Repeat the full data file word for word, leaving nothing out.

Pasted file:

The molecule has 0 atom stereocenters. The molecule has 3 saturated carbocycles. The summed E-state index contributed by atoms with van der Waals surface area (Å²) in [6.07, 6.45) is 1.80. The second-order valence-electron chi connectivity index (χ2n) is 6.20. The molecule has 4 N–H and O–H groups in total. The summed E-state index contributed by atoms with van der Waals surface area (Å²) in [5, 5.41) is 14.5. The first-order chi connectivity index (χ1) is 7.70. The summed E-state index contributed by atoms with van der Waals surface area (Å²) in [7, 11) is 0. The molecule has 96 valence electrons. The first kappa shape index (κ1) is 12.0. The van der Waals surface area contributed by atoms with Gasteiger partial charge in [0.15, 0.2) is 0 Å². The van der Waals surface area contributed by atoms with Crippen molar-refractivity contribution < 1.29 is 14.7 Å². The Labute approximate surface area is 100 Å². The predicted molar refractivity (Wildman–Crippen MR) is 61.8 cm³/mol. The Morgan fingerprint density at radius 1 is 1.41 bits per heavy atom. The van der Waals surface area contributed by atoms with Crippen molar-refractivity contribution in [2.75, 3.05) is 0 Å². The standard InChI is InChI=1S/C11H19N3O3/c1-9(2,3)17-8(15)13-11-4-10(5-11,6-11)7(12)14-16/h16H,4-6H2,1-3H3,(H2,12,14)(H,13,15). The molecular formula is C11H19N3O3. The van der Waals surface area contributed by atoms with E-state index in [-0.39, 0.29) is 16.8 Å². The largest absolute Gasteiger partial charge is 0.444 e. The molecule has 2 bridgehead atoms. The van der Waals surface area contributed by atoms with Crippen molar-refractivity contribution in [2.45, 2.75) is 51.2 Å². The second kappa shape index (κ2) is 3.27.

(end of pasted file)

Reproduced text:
The molecule has 0 atom stereocenters. The molecule has 3 saturated carbocycles. The summed E-state index contributed by atoms with van der Waals surface area (Å²) in [6.07, 6.45) is 1.80. The second-order valence-electron chi connectivity index (χ2n) is 6.20. The molecule has 4 N–H and O–H groups in total. The summed E-state index contributed by atoms with van der Waals surface area (Å²) in [5, 5.41) is 14.5. The first-order chi connectivity index (χ1) is 7.70. The summed E-state index contributed by atoms with van der Waals surface area (Å²) in [7, 11) is 0. The molecule has 96 valence electrons. The first kappa shape index (κ1) is 12.0. The van der Waals surface area contributed by atoms with Gasteiger partial charge in [0.15, 0.2) is 0 Å². The van der Waals surface area contributed by atoms with Crippen molar-refractivity contribution < 1.29 is 14.7 Å². The Labute approximate surface area is 100 Å². The predicted molar refractivity (Wildman–Crippen MR) is 61.8 cm³/mol. The Morgan fingerprint density at radius 1 is 1.41 bits per heavy atom. The van der Waals surface area contributed by atoms with Crippen molar-refractivity contribution in [2.75, 3.05) is 0 Å². The standard InChI is InChI=1S/C11H19N3O3/c1-9(2,3)17-8(15)13-11-4-10(5-11,6-11)7(12)14-16/h16H,4-6H2,1-3H3,(H2,12,14)(H,13,15). The molecular formula is C11H19N3O3. The van der Waals surface area contributed by atoms with E-state index in [-0.39, 0.29) is 16.8 Å². The largest absolute Gasteiger partial charge is 0.444 e. The molecule has 2 bridgehead atoms. The van der Waals surface area contributed by atoms with Crippen molar-refractivity contribution in [2.45, 2.75) is 51.2 Å². The second kappa shape index (κ2) is 3.27.